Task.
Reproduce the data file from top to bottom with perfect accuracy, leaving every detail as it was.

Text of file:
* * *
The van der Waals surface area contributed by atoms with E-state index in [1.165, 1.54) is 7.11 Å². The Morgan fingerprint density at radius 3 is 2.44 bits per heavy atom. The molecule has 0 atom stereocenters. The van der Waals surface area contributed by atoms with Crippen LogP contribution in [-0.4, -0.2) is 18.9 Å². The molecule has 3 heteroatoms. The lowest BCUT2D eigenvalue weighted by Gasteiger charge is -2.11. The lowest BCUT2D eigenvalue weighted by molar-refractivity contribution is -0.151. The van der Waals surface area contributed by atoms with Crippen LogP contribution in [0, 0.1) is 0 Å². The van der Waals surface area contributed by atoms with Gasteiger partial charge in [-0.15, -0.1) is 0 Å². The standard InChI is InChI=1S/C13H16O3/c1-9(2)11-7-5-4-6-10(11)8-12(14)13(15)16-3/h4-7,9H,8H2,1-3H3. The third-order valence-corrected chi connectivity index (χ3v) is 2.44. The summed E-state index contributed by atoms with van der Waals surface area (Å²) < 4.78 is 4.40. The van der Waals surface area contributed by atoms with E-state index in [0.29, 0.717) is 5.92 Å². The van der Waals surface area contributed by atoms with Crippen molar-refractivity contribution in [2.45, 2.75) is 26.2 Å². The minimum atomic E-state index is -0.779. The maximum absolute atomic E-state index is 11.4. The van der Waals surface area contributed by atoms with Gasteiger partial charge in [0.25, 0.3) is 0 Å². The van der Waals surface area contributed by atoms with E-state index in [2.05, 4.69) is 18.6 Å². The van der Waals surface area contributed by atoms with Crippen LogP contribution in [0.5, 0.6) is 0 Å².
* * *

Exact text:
The van der Waals surface area contributed by atoms with E-state index in [1.165, 1.54) is 7.11 Å². The Morgan fingerprint density at radius 3 is 2.44 bits per heavy atom. The molecule has 0 atom stereocenters. The van der Waals surface area contributed by atoms with Crippen LogP contribution in [-0.4, -0.2) is 18.9 Å². The molecule has 3 heteroatoms. The lowest BCUT2D eigenvalue weighted by Gasteiger charge is -2.11. The lowest BCUT2D eigenvalue weighted by molar-refractivity contribution is -0.151. The van der Waals surface area contributed by atoms with Crippen LogP contribution in [0, 0.1) is 0 Å². The van der Waals surface area contributed by atoms with Gasteiger partial charge in [-0.15, -0.1) is 0 Å². The standard InChI is InChI=1S/C13H16O3/c1-9(2)11-7-5-4-6-10(11)8-12(14)13(15)16-3/h4-7,9H,8H2,1-3H3. The third-order valence-corrected chi connectivity index (χ3v) is 2.44. The summed E-state index contributed by atoms with van der Waals surface area (Å²) < 4.78 is 4.40. The van der Waals surface area contributed by atoms with E-state index in [0.29, 0.717) is 5.92 Å². The van der Waals surface area contributed by atoms with Crippen molar-refractivity contribution in [2.45, 2.75) is 26.2 Å². The minimum atomic E-state index is -0.779. The maximum absolute atomic E-state index is 11.4. The van der Waals surface area contributed by atoms with Gasteiger partial charge in [0.25, 0.3) is 0 Å². The van der Waals surface area contributed by atoms with E-state index in [2.05, 4.69) is 18.6 Å². The van der Waals surface area contributed by atoms with Crippen LogP contribution in [0.5, 0.6) is 0 Å².